Do you think this is a security risk and if not is it a bad UI decision?

Pete Travis lists at
Sat May 4 04:54:34 UTC 2013

On Fri, May 3, 2013 at 9:40 PM, M. Edward (Ed) Borasky <znmeb at>wrote:

> I didn't notice this the last time I did an install. But yes, it's a
> *problem* if it does that. I'll upvote or whatever if someone re-opens; I
> do so many installs in coffee shops that I would flat out not use a distro
> that did this!

Regardless of the arguments for either position, whether for ease of use
pseudosecurity or for peace of mind and tradition, I think the above will
be the
from the world at large.  There may be valid and convincing reasons to
obfuscating passwords, but doing so would put Fedora supporters in the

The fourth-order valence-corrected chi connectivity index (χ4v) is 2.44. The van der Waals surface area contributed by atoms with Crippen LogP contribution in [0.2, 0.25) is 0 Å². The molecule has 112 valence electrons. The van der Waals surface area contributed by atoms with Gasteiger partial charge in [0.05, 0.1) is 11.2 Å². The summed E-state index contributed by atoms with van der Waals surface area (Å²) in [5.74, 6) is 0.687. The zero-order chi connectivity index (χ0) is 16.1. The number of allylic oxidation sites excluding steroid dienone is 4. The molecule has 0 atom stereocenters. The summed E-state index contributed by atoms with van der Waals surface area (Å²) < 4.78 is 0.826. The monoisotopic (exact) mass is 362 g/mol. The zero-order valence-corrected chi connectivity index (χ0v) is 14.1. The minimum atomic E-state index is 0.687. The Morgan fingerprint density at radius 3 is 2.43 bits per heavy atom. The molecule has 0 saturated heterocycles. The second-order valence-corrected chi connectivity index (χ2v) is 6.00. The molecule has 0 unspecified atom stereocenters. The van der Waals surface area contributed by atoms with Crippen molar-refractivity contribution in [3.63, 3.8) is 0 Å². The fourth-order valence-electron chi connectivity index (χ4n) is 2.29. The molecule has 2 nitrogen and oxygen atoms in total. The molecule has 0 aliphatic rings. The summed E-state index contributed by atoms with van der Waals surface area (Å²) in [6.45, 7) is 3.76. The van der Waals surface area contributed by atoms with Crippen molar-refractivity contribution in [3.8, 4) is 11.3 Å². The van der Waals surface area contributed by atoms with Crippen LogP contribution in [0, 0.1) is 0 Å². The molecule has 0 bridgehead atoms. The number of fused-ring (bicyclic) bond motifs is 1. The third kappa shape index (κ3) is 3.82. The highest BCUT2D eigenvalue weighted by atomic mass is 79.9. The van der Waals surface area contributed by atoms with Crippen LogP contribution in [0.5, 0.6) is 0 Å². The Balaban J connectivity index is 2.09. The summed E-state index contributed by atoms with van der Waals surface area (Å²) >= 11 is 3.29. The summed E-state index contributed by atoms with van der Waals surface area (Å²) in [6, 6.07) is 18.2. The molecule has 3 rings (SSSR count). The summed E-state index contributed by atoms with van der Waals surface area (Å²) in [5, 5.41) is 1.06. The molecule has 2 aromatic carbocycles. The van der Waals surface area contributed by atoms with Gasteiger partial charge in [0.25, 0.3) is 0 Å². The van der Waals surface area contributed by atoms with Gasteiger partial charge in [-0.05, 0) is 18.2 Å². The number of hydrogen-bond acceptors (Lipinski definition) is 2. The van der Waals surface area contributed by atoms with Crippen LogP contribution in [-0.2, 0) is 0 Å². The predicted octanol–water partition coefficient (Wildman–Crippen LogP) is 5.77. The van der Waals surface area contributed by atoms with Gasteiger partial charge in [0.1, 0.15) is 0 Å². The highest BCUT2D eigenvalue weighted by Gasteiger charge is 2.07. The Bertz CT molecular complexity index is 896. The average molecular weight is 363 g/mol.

position of
presenting those justifications regularly.

Personally, I think it presents a false sense of security, and any valid
concerns can
easily be rectified by changing the password after installation.  However,
**expect** that security, and the result of removing it will be calamitous.
We'll get
lambasted by the tech press, flamed on user forums, and dejected
head-shaking in
server rooms.  Opportunities to provide a righteous counterargument will be
few and
readily dismissed.

I'll make a small concession here. The demographic most affected by the
I'm describing are casual or inexperienced users, and not part of Fedora's
user base.    Keep in mind that these users are also prospective Fedora
users, and
have the potential to gain experience, become proficient, and perhaps even
active contributors.

People **will** bitch about being able to read the password as they type
it.  "Any
is Good Press" is a bromide that Fedora shouldn't test.

- Pete Travis
 - Fedora Docs Project Leader
 - 'randomuser' on freenode
 - immanetize at
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